More informationMathematical Induction. Mary Barnes Sue Gordon
Mathematics Learning Centre Mathematical Induction Mary Barnes Sue Gordon c 1987 University of Sydney Contents 1 Mathematical Induction 1 1.1 Why do we need proof by induction?.... 1 1. What is proof by
More informationAn Innocent Investigation
An Innocent Investigation D. Joyce, Clark University January 2006 The beginning. Have you ever wondered why every number is either even or odd? I don t mean to ask if you ever wondered whether every number
More informationx if x 0, x if x < 0.
Chapter 3 Sequences In this chapter, we discuss sequences. We say what it means for a sequence to converge, and define the limit of a convergent sequence. We begin with some preliminary results about the
More informationSOLUTIONS TO EXERCISES FOR. MATHEMATICS 205A Part 3. Spaces with special properties
SOLUTIONS TO EXERCISES FOR MATHEMATICS 205A Part 3 Fall 2008 III. Spaces with special properties III.1 : Compact spaces I Problems from Munkres, 26, pp. 170 172 3. Show that a finite union of compact subspaces
More informationGod created the integers and the rest is the work of man. (Leopold Kronecker, in an afterdinner speech at a conference, Berlin, 1886)
Chapter 2 Numbers God created the integers and the rest is the work of man. (Leopold Kronecker, in an afterdinner speech at a conference, Berlin, 1886) God created the integers and the rest is the work
More information136 CHAPTER 4. INDUCTION, GRAPHS AND TREES
136 TER 4. INDUCTION, GRHS ND TREES 4.3 Graphs In this chapter we introduce a fundamental structural idea of discrete mathematics, that of a graph. Many situations in the applications of discrete mathematics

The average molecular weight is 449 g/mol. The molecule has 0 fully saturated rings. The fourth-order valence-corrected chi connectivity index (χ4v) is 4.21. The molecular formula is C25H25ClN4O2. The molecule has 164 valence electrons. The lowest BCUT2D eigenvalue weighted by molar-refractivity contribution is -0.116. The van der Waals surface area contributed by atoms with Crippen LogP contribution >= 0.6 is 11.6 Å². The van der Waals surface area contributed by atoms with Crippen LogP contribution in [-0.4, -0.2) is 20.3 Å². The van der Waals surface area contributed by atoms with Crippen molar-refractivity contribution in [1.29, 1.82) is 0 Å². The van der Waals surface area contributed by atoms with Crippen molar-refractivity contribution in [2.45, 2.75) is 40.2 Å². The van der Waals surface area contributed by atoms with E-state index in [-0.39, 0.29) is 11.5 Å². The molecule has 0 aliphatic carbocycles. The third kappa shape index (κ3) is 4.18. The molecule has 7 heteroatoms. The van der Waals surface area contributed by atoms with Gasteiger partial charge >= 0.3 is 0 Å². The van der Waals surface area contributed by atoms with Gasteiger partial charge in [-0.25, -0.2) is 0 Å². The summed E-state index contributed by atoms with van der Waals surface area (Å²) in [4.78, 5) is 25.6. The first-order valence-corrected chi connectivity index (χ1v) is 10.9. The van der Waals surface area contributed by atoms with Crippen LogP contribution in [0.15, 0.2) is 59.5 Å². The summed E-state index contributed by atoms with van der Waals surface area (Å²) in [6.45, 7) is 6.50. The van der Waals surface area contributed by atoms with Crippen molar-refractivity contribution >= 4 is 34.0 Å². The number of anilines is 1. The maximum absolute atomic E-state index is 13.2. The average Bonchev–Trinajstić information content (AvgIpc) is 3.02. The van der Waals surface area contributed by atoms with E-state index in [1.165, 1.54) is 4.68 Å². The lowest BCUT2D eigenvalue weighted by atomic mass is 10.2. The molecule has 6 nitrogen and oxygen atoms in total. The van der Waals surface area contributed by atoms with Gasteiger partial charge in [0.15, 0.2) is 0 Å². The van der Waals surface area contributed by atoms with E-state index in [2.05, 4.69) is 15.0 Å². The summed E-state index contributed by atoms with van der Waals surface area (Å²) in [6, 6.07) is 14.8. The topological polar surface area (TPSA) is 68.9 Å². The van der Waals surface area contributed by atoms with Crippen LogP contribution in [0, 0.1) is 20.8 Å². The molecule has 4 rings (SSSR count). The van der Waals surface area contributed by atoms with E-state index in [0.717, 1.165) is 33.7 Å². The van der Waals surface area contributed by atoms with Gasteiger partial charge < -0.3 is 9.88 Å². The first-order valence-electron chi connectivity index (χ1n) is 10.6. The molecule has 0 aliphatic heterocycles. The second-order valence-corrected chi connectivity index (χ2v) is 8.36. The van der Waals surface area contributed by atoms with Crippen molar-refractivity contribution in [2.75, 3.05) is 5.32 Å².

More informationApplications of Methods of Proof
CHAPTER 4 Applications of Methods of Proof 1. Set Operations 1.1. Set Operations. The settheoretic operations, intersection, union, and complementation, defined in Chapter 1.1 Introduction to Sets are
More informationTOPOLOGY: THE JOURNEY INTO SEPARATION AXIOMS
TOPOLOGY: THE JOURNEY INTO SEPARATION AXIOMS VIPUL NAIK Abstract. In this journey, we are going to explore the so called separation axioms in greater detail. We shall try to understand how these axioms
More informationUndergraduate Notes in Mathematics. Arkansas Tech University Department of Mathematics
Undergraduate Notes in Mathematics Arkansas Tech University Department of Mathematics An Introductory Single Variable Real Analysis: A Learning Approach through Problem Solving Marcel B. Finan c All Rights
More informationNotes on Richard Dedekind s Was sind und was sollen die Zahlen?
Notes on Richard Dedekind s Was sind und was sollen die Zahlen? David E. Joyce, Clark University December 2005 Contents Introduction 2 I. Sets and their elements. 2 II. Functions on a set. 5 III. Onetoone
More informationMath212a1010 Lebesgue measure.
Math212a1010 Lebesgue measure. October 19, 2010 Today s lecture will be devoted to Lebesgue measure, a creation of Henri Lebesgue, in his thesis, one of the most famous theses in the history of mathematics.
More informationPOWER SETS AND RELATIONS
POWER SETS AND RELATIONS L. MARIZZA A. BAILEY 1. The Power Set Now that we have defined sets as best we can, we can consider a sets of sets. If we were to assume nothing, except the existence of the empty
More information1. Prove that the empty set is a subset of every set.
1. Prove that the empty set is a subset of every set. Basic Topology Written by MenGen Tsai email: b89902089@ntu.edu.tw Proof: For any element x of the empty set, x is also an element of every set since